The LCMS holds to a YEC position, but the church I attended did not really
discuss such issues, so I didn't come in close contact with the Scientific
Creationists until my first year of graduate school. Initially I found
their arguments and claims to be quite interesting, especially the claims
for a young earth (magnetic field, atmospheric C-14). But this soon waned,
and over a period of several years I found myself growing more critical of
the YEC camp and more attuned to the old-earth PCs/TEs. This occured
without a crisis of faith (no doubt due to being a little older) but with a
great deal of thought and lots of reading. This included several books
(which most of you are familiar with but I haven't seen mentioned yet) which
I found extremely helpful in dealing with science/theology issues. Some of
these might be a little above a 16 year old, but not much, and if the young
man is interested he should be able to benefit from them.
The first, which I believe is out of print (alas!) is Davis Young's
"Christianity and the age of the earth." The book does not deal with
creation/evolution questions, but that doesn't matter. It's value lies in
having an evangelical Christian geologist explain how the Christian faith is
perfectly compatible with acceptance of one of the major results of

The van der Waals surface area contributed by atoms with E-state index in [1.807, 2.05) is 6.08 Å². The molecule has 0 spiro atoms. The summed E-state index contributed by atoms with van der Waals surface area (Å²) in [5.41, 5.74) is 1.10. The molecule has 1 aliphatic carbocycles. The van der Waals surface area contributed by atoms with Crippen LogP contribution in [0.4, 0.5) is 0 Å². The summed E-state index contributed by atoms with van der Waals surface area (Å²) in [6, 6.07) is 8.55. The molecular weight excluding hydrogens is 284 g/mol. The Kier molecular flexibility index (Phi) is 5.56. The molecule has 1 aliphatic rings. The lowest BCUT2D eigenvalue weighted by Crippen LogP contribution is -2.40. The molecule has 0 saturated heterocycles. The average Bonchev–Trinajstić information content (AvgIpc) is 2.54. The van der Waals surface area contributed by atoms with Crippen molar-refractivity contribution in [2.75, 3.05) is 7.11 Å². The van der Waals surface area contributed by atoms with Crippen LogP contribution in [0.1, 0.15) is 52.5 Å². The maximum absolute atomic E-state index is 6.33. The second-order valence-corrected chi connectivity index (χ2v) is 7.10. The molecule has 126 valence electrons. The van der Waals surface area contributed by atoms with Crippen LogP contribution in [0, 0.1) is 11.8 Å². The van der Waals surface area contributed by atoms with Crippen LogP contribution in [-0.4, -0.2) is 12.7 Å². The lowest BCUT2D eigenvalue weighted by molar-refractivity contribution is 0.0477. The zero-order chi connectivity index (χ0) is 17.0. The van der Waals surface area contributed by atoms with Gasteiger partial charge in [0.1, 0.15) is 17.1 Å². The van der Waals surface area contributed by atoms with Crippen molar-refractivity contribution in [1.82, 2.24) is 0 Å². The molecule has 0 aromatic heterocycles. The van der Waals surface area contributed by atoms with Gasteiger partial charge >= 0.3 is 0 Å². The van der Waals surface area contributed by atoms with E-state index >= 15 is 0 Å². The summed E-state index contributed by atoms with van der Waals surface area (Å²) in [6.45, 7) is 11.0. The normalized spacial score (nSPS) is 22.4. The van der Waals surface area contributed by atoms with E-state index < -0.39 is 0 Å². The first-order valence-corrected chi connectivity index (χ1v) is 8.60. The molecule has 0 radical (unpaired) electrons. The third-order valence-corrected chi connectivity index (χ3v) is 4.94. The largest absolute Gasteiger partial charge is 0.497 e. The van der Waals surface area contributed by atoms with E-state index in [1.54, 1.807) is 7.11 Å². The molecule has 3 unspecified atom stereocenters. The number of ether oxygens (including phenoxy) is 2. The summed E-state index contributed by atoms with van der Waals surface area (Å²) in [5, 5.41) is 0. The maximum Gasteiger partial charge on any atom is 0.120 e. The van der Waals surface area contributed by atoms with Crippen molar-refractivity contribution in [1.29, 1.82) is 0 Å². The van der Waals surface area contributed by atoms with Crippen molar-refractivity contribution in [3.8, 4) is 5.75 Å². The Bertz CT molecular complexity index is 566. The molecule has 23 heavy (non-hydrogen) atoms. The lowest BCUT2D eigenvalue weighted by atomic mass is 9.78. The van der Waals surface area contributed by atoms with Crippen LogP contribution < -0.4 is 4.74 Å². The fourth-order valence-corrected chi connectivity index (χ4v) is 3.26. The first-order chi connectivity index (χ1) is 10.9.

scientific study. It's a very non-threatening book. Worth getting if you can.
The next two are still available. They are "Science Held Hostage" by Howard
Van Till, Davis Young, and Clarence Menninga (InterVarsity Press) and
Portraits of Creation, by Van Till, Snow, Stek, and Young (Eerdmans). Both
of these books criticise the creationists and the evolutionists where they
need it. Neither book deals with biological evolution in depth (maybe the
same authors are busy writing a book on this right now - I hope so), but do
address many areas of disagreement between the two camps.
Although I've recommended several books by Davis Young, don't get him "The
Biblical Flood" - yet. This is a very challenging book, but not one for a
person in the midst of a crisis of faith. However, if he gets past it
here's one for a few years down the road.
You may also suggest he join the ASA listserv.
The advice given in an earlier post (about not jumping to conclusions and
taking time) is extremely important. This is a big issue with lots of
conflicting views. Advise him to be patient, take time to read and think,
and give God a chance to show him how his faith can remain real and alive
even if the scientists are (largely) right.